bITS 'N CHUNKS
Hello, it's me again, the owner of this site.
Well shipmates, it's been quite a wild ride these past few months. I lost my day job, regained a day job, lost that day job, took a vacation for a while. I was not really in a position to do all that, but for the sake of my mental health I had to do that.
In that time, I did work. I wrote. I did a little something something. I went to wrestling again. I disappointed myself. I read. I maintained the illusion of productivity and when I screamed and tore that all down, I did absolutely nothing. And I can't say I didn't enjoy it.
But let's talk about a... weird experience that I didn't really get into at the beginning of the year.
So a while ago, I did a The Biz post on paid in exposure versus paid in cash. In that post, hopefully I expounded that I'm a little more lax in my ideas of writers getting "paid" in exposure. Does it always work? Not really. You get your name out there in front of someone, but being paid for your efforts and labor is a lot better than not. But I do believe the question then and always is, how the hell do you stop getting paid in dust?
It's... hard. And in 2018 the year of our lord, I feel like I'm back to square one with that position.
I've taken a gamble on volunteer contributions. Generally these are projects I strongly believe in and are fun to do for me. These blogs are free, obviously. Recently, if you don't follow me on social media, you may not know that I've been doing recaps of Lucha Underground for Blerds Online. If you've tumbled by my space recently, you'll know that I love wrestling. Scratch that, you'll know that I fucking love wrestling. I've enjoyed the challenge of recapping a television show, something I've seldom done... and a balls to walls wrestling show at that. I feel like I would like to do that in the future, but for now I'm just trying to finish the end of the season.
I do other blog projects for free, too. I have no real expectation of getting paid in that arena. I'm glad to offer my expertise and get a few new eyes on me in the process, and try something different.
But what happens... marginalized folks, feel me on this. What happens when you're the token? What happens when conditions and terms aren't clear?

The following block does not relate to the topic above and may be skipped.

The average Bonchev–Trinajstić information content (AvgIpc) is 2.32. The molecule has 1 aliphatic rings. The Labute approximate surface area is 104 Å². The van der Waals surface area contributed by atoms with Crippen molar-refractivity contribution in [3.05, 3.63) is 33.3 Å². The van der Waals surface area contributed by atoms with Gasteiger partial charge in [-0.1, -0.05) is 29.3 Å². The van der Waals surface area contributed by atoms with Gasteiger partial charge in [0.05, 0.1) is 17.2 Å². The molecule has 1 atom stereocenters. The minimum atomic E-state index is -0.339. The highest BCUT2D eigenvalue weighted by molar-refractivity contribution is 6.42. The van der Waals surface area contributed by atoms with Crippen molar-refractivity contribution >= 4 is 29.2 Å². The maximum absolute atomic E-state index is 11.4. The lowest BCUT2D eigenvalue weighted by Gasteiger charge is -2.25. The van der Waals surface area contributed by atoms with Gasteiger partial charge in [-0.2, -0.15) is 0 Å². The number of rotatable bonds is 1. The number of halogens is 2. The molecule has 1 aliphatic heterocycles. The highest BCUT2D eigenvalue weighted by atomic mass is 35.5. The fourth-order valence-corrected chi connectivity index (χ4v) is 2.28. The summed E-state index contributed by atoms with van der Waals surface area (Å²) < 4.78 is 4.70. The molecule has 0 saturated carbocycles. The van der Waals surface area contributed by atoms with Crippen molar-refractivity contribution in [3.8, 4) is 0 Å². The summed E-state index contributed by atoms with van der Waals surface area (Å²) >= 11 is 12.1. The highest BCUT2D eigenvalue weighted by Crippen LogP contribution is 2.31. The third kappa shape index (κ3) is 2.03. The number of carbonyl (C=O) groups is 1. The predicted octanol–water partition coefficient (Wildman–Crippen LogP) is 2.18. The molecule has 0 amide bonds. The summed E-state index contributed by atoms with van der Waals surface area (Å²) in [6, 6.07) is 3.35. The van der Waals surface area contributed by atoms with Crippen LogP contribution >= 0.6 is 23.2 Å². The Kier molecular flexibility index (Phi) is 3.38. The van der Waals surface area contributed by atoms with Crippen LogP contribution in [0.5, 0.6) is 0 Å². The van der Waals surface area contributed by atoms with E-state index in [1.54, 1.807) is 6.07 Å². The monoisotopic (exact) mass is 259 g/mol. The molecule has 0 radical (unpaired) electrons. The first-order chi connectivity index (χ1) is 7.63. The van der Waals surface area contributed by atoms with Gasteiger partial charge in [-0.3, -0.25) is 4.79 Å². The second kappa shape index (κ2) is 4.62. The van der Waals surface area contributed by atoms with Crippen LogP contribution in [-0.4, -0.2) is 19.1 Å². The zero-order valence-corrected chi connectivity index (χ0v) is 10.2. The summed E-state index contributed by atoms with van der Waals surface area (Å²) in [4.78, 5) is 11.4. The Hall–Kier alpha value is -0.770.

There was an article I contributed to a site a while ago. I very much believed in this project and it was an analysis that I wanted to contribute, but per the site guidelines and owner themselves I was kind of expecting some money. In the course of hashing it out with the editor, I noted that not a single time did we ever discuss online payment. The obvious answer is because: it wasn't happening. There was a bit of fine print that wasn't explained to me. And because my contribution was a website blog, I would get a gift package as a compensation (which I never received, mind you). I'm not afraid of naming and shaming but in this case I'd rather not, I have a strong suspicion that no one's really submitting to that place. Plus, I kind of did on social media already. Whoops!
Another one I'm not about to name is... well, you ever get paid for something then quickly realize it was penance? Kind of like how people will eat a shitty diet consistently then turn around and drink a gallon of water and assume it'll purify them? I submitted a piece to a popular satirical news site because they were looking for black writers. I fit that bill. News writing isn't really my thing, but I decided to swing at it. Plus, they paid. Oh, they paid alright. In the end, they paid for my blackness, never published the piece (to be fair, it was pretty niche), then hired two black staff writers right behind me so they didn't need me anymore.
Why would I tell that story? Because it's whiteness at work. It's confusion. It's so long & thanks for all the fish, but I didn't really need it. You know? That was my first time feeling tokenized in a very long time and I was happy to forget how gross it felt up until that point.